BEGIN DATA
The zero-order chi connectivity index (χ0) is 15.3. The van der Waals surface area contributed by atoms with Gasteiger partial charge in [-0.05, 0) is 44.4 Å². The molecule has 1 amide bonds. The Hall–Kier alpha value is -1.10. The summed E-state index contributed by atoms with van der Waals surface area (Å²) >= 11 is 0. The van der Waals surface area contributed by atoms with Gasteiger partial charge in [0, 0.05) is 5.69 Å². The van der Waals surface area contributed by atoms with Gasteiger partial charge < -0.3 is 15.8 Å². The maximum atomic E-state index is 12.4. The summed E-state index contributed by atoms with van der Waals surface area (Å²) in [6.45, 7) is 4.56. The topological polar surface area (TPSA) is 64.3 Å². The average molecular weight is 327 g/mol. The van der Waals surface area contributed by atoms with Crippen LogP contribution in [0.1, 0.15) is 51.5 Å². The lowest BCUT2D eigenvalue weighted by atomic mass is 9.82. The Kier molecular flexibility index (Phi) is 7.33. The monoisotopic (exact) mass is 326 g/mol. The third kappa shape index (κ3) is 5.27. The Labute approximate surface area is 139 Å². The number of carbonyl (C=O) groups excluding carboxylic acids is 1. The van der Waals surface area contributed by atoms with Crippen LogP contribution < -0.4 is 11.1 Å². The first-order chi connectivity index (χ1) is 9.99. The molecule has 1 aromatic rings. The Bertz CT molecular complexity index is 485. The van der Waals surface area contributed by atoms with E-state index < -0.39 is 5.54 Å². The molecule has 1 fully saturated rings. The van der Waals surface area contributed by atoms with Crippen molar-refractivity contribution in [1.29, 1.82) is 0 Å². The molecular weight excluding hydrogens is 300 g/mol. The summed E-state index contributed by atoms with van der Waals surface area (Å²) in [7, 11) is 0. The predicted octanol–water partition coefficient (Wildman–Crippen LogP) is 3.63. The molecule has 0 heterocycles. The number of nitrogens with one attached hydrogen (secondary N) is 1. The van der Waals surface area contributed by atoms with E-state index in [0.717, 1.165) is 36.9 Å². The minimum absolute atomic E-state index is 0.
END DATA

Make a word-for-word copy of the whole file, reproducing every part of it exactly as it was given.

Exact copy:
The zero-order chi connectivity index (χ0) is 15.3. The van der Waals surface area contributed by atoms with Gasteiger partial charge in [-0.05, 0) is 44.4 Å². The molecule has 1 amide bonds. The Hall–Kier alpha value is -1.10. The summed E-state index contributed by atoms with van der Waals surface area (Å²) >= 11 is 0. The van der Waals surface area contributed by atoms with Gasteiger partial charge in [0, 0.05) is 5.69 Å². The van der Waals surface area contributed by atoms with Gasteiger partial charge < -0.3 is 15.8 Å². The maximum atomic E-state index is 12.4. The summed E-state index contributed by atoms with van der Waals surface area (Å²) in [6.45, 7) is 4.56. The topological polar surface area (TPSA) is 64.3 Å². The average molecular weight is 327 g/mol. The van der Waals surface area contributed by atoms with Crippen LogP contribution in [0.1, 0.15) is 51.5 Å². The lowest BCUT2D eigenvalue weighted by atomic mass is 9.82. The Kier molecular flexibility index (Phi) is 7.33. The monoisotopic (exact) mass is 326 g/mol. The third kappa shape index (κ3) is 5.27. The Labute approximate surface area is 139 Å². The number of carbonyl (C=O) groups excluding carboxylic acids is 1. The van der Waals surface area contributed by atoms with Crippen LogP contribution < -0.4 is 11.1 Å². The first-order chi connectivity index (χ1) is 9.99. The molecule has 1 aromatic rings. The Bertz CT molecular complexity index is 485. The van der Waals surface area contributed by atoms with E-state index < -0.39 is 5.54 Å². The molecule has 1 fully saturated rings. The van der Waals surface area contributed by atoms with Crippen molar-refractivity contribution in [1.29, 1.82) is 0 Å². The molecular weight excluding hydrogens is 300 g/mol. The summed E-state index contributed by atoms with van der Waals surface area (Å²) in [7, 11) is 0. The predicted octanol–water partition coefficient (Wildman–Crippen LogP) is 3.63. The molecule has 0 heterocycles. The number of nitrogens with one attached hydrogen (secondary N) is 1. The van der Waals surface area contributed by atoms with E-state index in [0.717, 1.165) is 36.9 Å². The minimum absolute atomic E-state index is 0.